XR software for personal or business use must be easy to use by all users, including persons with disabilities, state the updated XR Association guidelines.
XR software and applications have progressed tremendously during the last few years, in terms of sound and graphic quality. However, developers have constantly overlooked a critical aspect in building enterprise or personal use apps: accessibility for users with disabilities. Now, on the 75th anniversary of the National Disability Employment Awareness Month, celebrated in October, the XR Association (XRA) made a significant update to its guidelines to include this aspect.
The New Guidelines for XR Software Push Towards a Higher Adoption Rate
Before we cover the key points included in the new guidelines, it is important to discuss the implications of this decision. The XRA is a non-profit organization that “promotes the dynamic growth of the XR industry.” Association members include some of the biggest manufacturers of hardware for virtual, augmented, and mixed reality.
The new update to its guidelines, titled “Accessibility & Inclusive Design in Immersive Experiences,” is available as a standalone document. It contains detailed best practices for all the categories of disabilities. Thus, developers have an actionable list of features they can incorporate in the UX and UI of XR software.
Basic Guidelines for Making XR Software Accessible
The introduction to the new guidelines states that its authors collaborated both with disability advocacy groups and with individuals with disabilities to elaborate the document. The authors encourage developers to include these stakeholders in the process of designing and testing new XR software and rely on their input in order to:
- Offer all users comparable experience;
- Give all users full control over the experience, in all its aspects;
- Promote equal chances at the workplace when XR enterprise applications are in use;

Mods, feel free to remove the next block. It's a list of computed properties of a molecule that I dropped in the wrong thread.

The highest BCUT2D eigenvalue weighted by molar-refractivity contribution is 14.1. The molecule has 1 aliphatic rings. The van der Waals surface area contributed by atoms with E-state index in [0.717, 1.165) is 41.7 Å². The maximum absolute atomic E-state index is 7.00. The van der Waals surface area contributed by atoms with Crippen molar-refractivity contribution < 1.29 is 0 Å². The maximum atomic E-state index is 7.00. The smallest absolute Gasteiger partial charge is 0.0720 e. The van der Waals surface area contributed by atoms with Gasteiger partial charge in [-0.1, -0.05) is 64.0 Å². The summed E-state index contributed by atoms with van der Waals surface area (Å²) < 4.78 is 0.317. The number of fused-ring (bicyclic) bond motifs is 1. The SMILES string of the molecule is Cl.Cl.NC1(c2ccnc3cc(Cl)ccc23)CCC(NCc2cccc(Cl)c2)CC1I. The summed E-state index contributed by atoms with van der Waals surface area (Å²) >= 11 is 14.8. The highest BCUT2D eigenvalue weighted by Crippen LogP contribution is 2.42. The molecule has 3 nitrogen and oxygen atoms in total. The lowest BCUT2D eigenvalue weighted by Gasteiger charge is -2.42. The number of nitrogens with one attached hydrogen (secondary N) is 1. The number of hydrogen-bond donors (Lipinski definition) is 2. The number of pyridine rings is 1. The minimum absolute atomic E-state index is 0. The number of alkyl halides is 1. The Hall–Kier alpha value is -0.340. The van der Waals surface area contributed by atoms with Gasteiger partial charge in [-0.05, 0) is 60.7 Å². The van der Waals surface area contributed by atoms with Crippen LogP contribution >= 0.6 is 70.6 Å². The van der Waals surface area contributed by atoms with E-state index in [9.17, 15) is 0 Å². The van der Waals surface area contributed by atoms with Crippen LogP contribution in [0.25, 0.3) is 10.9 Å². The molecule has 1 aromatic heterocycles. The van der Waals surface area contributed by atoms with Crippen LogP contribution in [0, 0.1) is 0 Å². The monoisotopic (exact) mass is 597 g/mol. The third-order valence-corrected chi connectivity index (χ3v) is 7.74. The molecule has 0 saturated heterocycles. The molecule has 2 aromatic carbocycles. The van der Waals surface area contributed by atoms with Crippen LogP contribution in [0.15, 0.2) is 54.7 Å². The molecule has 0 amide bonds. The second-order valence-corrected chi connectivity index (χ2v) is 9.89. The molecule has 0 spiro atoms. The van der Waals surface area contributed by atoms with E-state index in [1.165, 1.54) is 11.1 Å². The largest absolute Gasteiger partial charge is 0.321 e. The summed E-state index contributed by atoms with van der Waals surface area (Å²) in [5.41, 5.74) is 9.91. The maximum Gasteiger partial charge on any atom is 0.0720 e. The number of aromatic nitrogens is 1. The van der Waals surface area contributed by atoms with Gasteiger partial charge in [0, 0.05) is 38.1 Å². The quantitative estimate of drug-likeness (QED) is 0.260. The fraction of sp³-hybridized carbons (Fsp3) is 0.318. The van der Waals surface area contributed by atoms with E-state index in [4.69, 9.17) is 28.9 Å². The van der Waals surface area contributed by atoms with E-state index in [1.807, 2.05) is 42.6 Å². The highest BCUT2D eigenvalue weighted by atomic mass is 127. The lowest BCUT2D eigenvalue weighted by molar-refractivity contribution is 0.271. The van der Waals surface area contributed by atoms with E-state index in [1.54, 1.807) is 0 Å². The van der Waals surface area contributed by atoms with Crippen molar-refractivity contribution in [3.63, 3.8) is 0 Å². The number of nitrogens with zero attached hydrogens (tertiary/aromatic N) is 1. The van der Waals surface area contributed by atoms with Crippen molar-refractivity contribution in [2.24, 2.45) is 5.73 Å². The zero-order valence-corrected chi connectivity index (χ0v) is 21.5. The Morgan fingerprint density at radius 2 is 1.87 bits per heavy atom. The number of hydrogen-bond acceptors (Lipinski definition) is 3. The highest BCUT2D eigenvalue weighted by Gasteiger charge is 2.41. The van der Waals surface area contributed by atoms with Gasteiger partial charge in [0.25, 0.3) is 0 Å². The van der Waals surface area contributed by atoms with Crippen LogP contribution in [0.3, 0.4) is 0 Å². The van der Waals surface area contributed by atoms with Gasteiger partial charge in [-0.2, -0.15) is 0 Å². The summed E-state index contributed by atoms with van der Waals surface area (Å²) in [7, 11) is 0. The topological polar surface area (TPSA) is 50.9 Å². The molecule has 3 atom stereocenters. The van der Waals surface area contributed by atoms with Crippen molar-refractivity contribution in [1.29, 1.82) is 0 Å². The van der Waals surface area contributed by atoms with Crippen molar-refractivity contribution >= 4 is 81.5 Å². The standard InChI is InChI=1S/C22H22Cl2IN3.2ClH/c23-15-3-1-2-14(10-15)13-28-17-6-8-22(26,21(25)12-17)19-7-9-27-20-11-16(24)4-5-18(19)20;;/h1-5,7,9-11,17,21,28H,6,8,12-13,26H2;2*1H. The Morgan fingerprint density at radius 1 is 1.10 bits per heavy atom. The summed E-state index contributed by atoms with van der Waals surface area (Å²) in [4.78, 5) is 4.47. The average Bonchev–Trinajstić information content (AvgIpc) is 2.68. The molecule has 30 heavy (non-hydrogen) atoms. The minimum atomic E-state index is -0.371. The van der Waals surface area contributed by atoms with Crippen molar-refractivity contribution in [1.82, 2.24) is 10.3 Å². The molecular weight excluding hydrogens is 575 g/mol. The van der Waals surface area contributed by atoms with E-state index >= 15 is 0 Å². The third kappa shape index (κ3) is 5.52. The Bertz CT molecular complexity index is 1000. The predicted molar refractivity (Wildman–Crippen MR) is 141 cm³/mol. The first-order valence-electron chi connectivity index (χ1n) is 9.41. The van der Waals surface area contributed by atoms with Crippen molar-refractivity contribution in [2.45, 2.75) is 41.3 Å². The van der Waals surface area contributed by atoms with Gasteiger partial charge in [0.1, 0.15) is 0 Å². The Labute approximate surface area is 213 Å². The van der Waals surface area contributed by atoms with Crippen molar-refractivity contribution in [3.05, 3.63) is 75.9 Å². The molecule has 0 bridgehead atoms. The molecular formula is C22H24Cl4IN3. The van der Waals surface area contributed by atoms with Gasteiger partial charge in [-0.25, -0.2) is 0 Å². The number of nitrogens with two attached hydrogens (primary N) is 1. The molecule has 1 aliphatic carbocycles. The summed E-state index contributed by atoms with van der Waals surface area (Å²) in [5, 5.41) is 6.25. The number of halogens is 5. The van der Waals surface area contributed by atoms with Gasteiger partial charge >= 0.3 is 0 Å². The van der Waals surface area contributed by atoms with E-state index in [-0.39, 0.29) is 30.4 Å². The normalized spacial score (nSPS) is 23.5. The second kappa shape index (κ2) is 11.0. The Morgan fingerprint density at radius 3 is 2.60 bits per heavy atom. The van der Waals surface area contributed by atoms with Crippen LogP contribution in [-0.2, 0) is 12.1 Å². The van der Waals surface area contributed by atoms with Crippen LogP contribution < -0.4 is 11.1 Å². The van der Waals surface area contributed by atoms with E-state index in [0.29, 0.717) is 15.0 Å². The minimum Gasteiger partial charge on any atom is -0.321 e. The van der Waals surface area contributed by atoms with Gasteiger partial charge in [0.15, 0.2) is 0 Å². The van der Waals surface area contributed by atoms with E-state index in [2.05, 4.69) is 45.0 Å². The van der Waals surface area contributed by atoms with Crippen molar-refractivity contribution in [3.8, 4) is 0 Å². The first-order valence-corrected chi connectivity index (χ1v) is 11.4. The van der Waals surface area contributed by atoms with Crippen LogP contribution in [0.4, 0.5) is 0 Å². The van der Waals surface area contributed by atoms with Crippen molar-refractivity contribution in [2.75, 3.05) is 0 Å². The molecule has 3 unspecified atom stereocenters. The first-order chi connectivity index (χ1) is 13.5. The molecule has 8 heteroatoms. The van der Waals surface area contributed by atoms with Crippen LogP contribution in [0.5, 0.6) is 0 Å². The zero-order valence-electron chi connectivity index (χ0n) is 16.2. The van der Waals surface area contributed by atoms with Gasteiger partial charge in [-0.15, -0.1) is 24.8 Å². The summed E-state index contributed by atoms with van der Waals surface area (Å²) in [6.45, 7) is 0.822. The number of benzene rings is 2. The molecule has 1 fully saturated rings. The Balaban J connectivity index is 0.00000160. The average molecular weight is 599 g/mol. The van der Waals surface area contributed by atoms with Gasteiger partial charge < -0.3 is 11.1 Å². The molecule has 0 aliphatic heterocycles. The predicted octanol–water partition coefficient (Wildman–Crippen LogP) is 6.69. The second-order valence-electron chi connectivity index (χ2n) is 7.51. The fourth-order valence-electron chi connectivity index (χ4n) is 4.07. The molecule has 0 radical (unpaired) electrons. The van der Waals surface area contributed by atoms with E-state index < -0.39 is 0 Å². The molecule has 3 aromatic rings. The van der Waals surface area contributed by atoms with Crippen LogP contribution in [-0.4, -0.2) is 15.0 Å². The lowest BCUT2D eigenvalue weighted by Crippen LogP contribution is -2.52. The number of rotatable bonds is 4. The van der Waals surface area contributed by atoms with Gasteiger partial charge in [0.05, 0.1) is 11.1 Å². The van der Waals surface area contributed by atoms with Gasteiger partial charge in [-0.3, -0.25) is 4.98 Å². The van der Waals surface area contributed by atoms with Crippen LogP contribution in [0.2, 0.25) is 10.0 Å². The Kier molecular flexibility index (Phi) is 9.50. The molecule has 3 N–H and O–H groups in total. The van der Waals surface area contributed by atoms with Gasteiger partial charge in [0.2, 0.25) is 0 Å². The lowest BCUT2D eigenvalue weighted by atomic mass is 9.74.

- Create XR enterprise software that complies with national standards for inclusion and equal chances for people with disabilities.
The XR Association Recommendations in Detail
The new accessibility guideline contains recommendations for five categories:
- General accessibility;
- Visual accessibility;
- Auditory disabilities;
- Mobility disabilities;
- Cognitive disabilities.
Here are some of the key guidelines published by the XRA.
XR software needs to provide accessibility features that involve either adding or reducing various parameters that allow users to interact with the software in the intended manner. These parameters are:
- Removing and/or reducing visual background details and audio;
- Undo/redo functions;
- Reducing speed;
- Setting up action sequence;
- Saving progress;
- Bypass functions.
For visually impaired persons to be able to interact with XR software and apps, developers need to provide the following accessibility features:
- Changing the size of objects, text, and other graphic elements;
- Text-to-speech and audio augmentation functions;
- Color filters and symbols;
- Translucent gradients making text easier to read against backgrounds containing textures, pictures or various colors (scrim-like overlay).
The authors of the guidelines suggest that deaf and hard of hearing users will need:
- Captions for audio elements;
- Special icons to identify audio features;
- Sign language input;
- Mono audio.
Users with mobility impairments need to be able to physically navigate an immersive environment in a safe manner, taking into account their restrictions. These accessibility features include settings and menu options that allow them to:
- Have the app assist them with navigation;
- Use special controllers or sensors;
- Access the experience from a stationary, seated, or reclining position;
- Automate certain actions;
- Map sequential steps and perform them by a single action;
- Use alternate controllers, including dynamic foveated rendering and eye trackers.
Users with cognitive or learning disabilities will be able to enjoy the full experience of XR software by implementing accessibility features such as:
- Reducing sensory or information overload;
- Receiving assistance for orienting themselves in the immersive environment;
- Receiving more context about the progression in the app, the tasks they need to perform, and the goals they should achieve;
- Adding in-app reminders and prompts;
- Configuring and/or reducing the number of controls needed to navigate the app.
What These Guidelines Mean for the Future of XR Software
Making XR software, games, and apps more inclusive means that the potential market for both hardware and content will increase. At the same time, it is a movement towards democratizing the immersive experiences industry by making it available to all users, free of limitations.
As one of the key figures in elaborating the guidelines, Larry Goldberg, Head of Accessibility at Verizon Media said, “The XR Access Initiative was formed to help ensure all voices were heard – across multiple stakeholder groups – in order to develop and advance a shared vision for the inclusive design and accessibility in XR technologies.”